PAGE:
Genealogical collections exist at a variety of levels within the library community. Most main branches of public library systems offer some level of genealogical and/or local history research capability. Genealogical collections can also be found in many academic libraries. Most inter-library loan requests are often filled from the collections held by academic libraries.
Many genealogists overlook academic/university libraries as resources. These libraries can be very useful for special collections aimed at a specific locality, region, historical period, ethnic group, or families from people who became successful on a national and/or worldwide scope. Another advantage academic/university libraries offer is remote access to their holdings. When using academic libraries, please remember that the subject of genealogy tends to be listed under the heading of social history and statistics.
The types of resources available for research will vary from one library to another. The following list is a small representation of what may be included in genealogical collections:
Subscription databases such as Heritage Quest, Ancestry Library Edition, Family Search, Fold3, and Ethnic specific sites
Family Search Affiliate Libraries: An affiliate library cooperates with Family Search International to help patrons have access to the enhanced version of the Family Search database. A major benefit of being an affiliate library is access to additional digital records not available outside a family history center, an affiliate library, or from home using the regular www.familysearch.org site. These digital records include images and names indexes.
Historical editions of newspapers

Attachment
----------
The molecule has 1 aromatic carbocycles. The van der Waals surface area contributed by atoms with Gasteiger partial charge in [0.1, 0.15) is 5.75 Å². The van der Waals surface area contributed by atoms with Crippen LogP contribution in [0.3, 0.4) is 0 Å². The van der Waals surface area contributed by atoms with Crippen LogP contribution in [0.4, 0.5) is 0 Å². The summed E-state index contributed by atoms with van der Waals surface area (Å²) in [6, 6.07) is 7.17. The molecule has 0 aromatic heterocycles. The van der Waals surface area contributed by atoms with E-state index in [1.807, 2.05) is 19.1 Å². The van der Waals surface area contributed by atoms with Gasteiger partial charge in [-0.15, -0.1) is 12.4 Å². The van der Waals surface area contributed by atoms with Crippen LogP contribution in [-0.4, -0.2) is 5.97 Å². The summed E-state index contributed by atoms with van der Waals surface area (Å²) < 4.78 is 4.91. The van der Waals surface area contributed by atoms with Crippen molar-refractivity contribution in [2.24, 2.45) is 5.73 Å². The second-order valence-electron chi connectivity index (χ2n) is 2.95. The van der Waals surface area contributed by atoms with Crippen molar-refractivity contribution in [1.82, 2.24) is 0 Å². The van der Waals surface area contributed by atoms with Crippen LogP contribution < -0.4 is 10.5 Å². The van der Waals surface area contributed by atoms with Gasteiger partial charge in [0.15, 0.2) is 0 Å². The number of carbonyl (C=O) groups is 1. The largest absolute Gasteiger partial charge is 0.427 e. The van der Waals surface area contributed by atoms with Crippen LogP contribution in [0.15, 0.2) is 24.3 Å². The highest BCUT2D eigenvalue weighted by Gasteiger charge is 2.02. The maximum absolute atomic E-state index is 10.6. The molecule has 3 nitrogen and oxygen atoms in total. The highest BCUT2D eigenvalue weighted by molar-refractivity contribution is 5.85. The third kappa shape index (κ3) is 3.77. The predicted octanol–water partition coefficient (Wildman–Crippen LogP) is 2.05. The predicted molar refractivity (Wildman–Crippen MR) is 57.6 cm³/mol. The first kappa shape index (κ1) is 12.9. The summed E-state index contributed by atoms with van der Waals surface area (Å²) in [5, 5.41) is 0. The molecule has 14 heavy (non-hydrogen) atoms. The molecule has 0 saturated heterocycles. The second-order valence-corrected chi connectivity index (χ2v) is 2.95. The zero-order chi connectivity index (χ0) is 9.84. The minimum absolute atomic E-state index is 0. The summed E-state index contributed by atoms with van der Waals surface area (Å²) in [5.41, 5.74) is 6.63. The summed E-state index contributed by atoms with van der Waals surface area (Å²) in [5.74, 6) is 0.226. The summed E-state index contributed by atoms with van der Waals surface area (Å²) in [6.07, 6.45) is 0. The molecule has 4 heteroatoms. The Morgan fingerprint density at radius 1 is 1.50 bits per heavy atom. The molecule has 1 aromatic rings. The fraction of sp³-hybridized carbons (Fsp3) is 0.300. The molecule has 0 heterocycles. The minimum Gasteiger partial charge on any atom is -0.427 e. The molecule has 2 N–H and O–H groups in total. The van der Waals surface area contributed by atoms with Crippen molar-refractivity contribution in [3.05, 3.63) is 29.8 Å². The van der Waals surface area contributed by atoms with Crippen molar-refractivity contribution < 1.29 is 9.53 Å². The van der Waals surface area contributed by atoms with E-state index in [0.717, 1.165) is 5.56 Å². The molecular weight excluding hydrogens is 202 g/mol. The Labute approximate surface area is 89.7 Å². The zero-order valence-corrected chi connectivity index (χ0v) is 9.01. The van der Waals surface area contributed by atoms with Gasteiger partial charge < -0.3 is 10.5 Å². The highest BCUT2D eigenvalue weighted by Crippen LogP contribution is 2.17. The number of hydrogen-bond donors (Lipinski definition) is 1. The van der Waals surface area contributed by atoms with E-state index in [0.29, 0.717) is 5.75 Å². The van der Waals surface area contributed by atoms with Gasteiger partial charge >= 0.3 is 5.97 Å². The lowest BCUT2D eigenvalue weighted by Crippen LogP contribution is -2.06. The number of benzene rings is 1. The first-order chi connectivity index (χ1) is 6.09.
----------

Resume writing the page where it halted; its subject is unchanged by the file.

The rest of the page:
Port of entry and/or ship passenger list indexes
Online indexes to local, regional, or national newspapers
Neighborhood, town, city, and county histories
Published family histories
Family history manuscript collections
Files compiled by local genealogists
Vertical files on local history miscellaneous items
Collections from the local and surrounding genealogical societies
Local business information (contemporary and historical)
County, city, church, or business directories
Yearbooks for area schools including colleges, trade schools, and private schools
Local organizations records (both current and historical)
Church records or abstracts of the records
Lists of area residents who served in the military
Cemetery records and/or tombstone inscriptions
Scrapbooks donated by local families
Maps and historical atlases
Local census records and indexes online and print
Research Tips When Using Libraries
Regardless of the type of library you are planning on visiting, preparation is the key to success. Unless you are independently wealthy, most people have limited time and travel budgets. The following research tips may help make you visit more profitable in terms of time and research success.
To begin your library search, select the family line that interests you the most.
Professional genealogists will always recommend selecting the branch or individual you know the most about.
Study the library website prior to your visit and look for the following features: a. Browse the library collection by author, title, subject, or locality b. Collection size and scope. c. Orientation video or collection brochure of services, fees, research options, etc. d. Collection tours and orientation upon arrival e. Policies concerning mail, fax, or e-mail queries f. Ask a Librarian feature for brief reference questions g. Hours of operation for the genealogy and local history collection h. Photocopy and digital camera use guidelines. i. Links to the local genealogical and/or historical society. j. Links to lodging facilities in the immediate vicinity of the facility.
Formulate a research plan for your pending visit.
For more information on this topic, feel free to contact me for a free scanned copy of my study guide Genealogical Research in Libraries 2021.
Bryan L. Mulcahy Reference/Genealogy Librarian Fort Myers Regional Library email@example.com 12/28/2021